The June sun beat down on UD’s campus during Reunion Weekend 2018, but that did not stop a number of alumni from gathering on Central Mall at the special interest group tent to meet with the organizations they participated in while as students on campus.
Multiple fraternities, including Delta Tau Nu, Sigma Alpha Epsilon and Sigma Phi Epsilon, all gathered to reunite with fellow alumni. Thomas Merkle ’64 of Delta Tau Nu recalled memories of campus shenanigans and general enjoyment of campus life: “I enjoyed my time here and did not want to leave.”
The event was not just limited to Greek life, however. Engineers in Technical Humanitarian Opportunities of Service Learning (ETHOS) attended to promote their cause of using their engineering skills for humanitarian purposes. Visitors to the table discussed a potential trip to Guatemala should Mount Fuego, an active volcano in the region, dissipate.
Other groups present included the Black Alumni Affinity group, the rugby team and Theta Phi Alpha.
What was clear was that alumni who were involved in a special interest group during their years at the University have maintained strong friendships and ties to campus.
Even 50 years later, Merkle says he has gotten together with his fraternity brothers since 2009 every two years and plans to, as he says, “for as long as I can.”
Mel Taylor had returned to campus numerous times since his graduation to meet with his old Dayton football teammates, but this weekend marked the first time he’d attended for Reunion Weekend.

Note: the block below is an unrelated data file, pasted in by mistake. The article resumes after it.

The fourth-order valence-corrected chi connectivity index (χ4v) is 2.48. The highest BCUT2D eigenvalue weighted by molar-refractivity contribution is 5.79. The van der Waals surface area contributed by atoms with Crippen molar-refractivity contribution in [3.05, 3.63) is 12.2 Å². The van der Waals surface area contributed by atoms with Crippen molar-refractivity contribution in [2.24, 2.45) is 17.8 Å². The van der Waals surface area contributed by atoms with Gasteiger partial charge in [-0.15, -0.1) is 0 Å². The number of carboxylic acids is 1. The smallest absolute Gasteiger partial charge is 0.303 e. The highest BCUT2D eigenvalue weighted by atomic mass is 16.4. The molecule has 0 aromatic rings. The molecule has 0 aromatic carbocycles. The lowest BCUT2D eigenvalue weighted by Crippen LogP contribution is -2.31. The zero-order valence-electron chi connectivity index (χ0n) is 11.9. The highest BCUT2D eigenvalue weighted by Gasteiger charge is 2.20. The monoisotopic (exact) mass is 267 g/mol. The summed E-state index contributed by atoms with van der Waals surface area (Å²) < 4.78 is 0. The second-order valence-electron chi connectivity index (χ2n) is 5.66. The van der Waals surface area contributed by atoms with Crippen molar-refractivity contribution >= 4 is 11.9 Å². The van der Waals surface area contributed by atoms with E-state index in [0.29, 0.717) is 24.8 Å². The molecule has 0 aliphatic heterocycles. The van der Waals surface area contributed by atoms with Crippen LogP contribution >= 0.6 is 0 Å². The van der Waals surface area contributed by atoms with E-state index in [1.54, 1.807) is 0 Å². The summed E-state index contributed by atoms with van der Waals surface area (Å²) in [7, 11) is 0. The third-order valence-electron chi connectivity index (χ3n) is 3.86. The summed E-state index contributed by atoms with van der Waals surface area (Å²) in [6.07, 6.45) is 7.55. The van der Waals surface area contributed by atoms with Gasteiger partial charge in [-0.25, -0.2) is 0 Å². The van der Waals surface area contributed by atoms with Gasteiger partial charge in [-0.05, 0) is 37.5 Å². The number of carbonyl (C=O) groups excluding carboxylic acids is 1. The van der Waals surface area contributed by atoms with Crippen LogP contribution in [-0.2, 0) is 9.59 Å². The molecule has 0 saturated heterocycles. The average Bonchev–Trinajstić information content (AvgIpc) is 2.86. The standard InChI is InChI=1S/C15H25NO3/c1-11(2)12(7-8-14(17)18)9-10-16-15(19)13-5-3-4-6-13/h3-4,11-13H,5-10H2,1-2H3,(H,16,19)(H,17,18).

“It’s been 50 years,” said Taylor, a 1968 graduate. “I’m going to be a Golden Flyer.”
Taylor chatted with other alumni the afternoon of Friday, June 8, as they waited in line to pick up their registration packets for Reunion Weekend. Close to 3,200 registered for the weekend, according to representatives from the Division of Advancement, and everyone from Golden Flyers to graduates who earned their diplomas just a year ago swapped tales from their years on campus.
The stories differed — four housemates from the Class of 1988 bemoaned the fact that their house had been demolished in recent years while another group of eight friends from the Class of 1983 smiled as they recalled how they all met their husbands while attending UD.
Some had to ask for directions to their weekend residences, as places like Virginia W. Kettering Hall didn’t exist before 1987. Others marveled at the campus’ expansion from their years here — even graduates from five years ago were greeted by new buildings or new construction.